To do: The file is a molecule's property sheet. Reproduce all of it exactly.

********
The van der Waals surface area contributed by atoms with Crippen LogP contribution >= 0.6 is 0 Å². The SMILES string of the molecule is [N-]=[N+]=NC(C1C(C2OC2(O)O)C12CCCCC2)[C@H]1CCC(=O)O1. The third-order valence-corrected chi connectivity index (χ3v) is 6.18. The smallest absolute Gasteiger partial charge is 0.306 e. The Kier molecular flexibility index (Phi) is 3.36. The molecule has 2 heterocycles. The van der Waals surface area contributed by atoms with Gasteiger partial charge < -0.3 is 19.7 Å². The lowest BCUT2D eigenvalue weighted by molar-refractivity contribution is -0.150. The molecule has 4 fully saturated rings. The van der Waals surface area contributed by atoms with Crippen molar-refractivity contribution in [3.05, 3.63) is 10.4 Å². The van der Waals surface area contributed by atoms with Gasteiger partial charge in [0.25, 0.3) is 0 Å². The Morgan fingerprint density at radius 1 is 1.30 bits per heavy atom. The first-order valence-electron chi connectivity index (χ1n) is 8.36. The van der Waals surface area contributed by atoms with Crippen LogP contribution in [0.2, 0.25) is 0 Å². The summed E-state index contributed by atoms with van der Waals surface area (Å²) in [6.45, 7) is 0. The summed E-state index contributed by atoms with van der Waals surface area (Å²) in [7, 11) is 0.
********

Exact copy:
The van der Waals surface area contributed by atoms with Crippen LogP contribution >= 0.6 is 0 Å². The SMILES string of the molecule is [N-]=[N+]=NC(C1C(C2OC2(O)O)C12CCCCC2)[C@H]1CCC(=O)O1. The third-order valence-corrected chi connectivity index (χ3v) is 6.18. The smallest absolute Gasteiger partial charge is 0.306 e. The Kier molecular flexibility index (Phi) is 3.36. The molecule has 2 heterocycles. The van der Waals surface area contributed by atoms with Gasteiger partial charge < -0.3 is 19.7 Å². The lowest BCUT2D eigenvalue weighted by molar-refractivity contribution is -0.150. The molecule has 4 fully saturated rings. The van der Waals surface area contributed by atoms with Crippen molar-refractivity contribution in [3.05, 3.63) is 10.4 Å². The van der Waals surface area contributed by atoms with Gasteiger partial charge in [0.25, 0.3) is 0 Å². The Morgan fingerprint density at radius 1 is 1.30 bits per heavy atom. The first-order valence-electron chi connectivity index (χ1n) is 8.36. The van der Waals surface area contributed by atoms with Crippen LogP contribution in [0.2, 0.25) is 0 Å². The summed E-state index contributed by atoms with van der Waals surface area (Å²) in [6.45, 7) is 0. The summed E-state index contributed by atoms with van der Waals surface area (Å²) in [7, 11) is 0.